I have three items for my write-up today on Howard Dean’s Prescription for Real Healthcare Reform.
1. On page 81, Howard Dean takes on the argument that the public plan would reimburse health care providers at a low rate, and thus the providers would shift the cost difference onto Americans who have private insurance. This is actually a concern that has been raised about Medicare and Medicaid: that they do not reimburse doctors adequately, and so doctors have to make up the cost difference by passing the cost on to consumers, resulting in higher health care prices. Or the fear has been raised that doctors may not be able to make up the cost difference and thus will quit. Moreover, there are doctors who currently do not accept Medicare and Medicaid patients. Dean, however, refers to a study by the Medicare Payment Advisory Commission that says that financially pressured hospitals that operate efficiently are actually able to make money off of Medicare patients. His point may be that the problem is not Medicare but rather the inefficiency of health care providers.
2. On page 82, Dean refers to the fear among pharmaceutical companies that the government will use its “huge purchasing power” to bring down the prices of pharmaceuticals. This may explain to me the whole concept of Medicare negotiating for lower drug prices. The idea may be that, because Medicare is such a huge customer, it is able to bargain with pharmaceuticals about what the prices should be. A fear among some conservatives, however, is that this will reduce the amount of money that pharmaceutical companies make, and thus cut research and development and hinder innovation, since people may not innovate new drugs once they realize that they won’t make a lot of money (see here). How, then, can we solve the problem of rising drug prices?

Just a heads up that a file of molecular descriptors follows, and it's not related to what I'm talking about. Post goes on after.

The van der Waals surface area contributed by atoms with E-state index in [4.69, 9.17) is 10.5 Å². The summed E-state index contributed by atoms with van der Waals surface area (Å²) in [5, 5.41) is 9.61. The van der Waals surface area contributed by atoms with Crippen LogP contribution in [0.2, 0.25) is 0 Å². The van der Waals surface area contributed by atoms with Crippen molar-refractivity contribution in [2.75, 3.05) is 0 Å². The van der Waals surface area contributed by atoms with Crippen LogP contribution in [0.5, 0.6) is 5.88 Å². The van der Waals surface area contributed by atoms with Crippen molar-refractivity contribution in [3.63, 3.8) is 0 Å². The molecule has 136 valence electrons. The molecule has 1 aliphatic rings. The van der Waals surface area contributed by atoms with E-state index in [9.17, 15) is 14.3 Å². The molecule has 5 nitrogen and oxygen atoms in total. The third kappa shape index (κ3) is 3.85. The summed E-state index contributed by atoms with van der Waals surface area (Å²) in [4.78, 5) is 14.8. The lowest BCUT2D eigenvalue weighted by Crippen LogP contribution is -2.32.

3. On pages 90-91, Dean disputes the conservative argument that tort reform will significantly bring down the cost of health care. Dean says that malpractice “constitutes just 0.46 percent of total healthcare expenditures” and that only a small number of people are suing their doctors. Dean acknowledges, however, that “the increasing costs of malpractice insurance premiums are hurting doctors”, but he does not believe that is a significant cause of rising health care costs. I wouldn’t take tort reform (of some kind) out of the equation when it comes to health care reform, for malpractice insurance premiums probably are a burden on doctors, and I can envision doctors doing defensive medicine out of fear of making a mistake and being sued. At the same time, I do not think that tort reform is the end-all-be-all. Texas has it, and the cost of health care continues to rise (see here).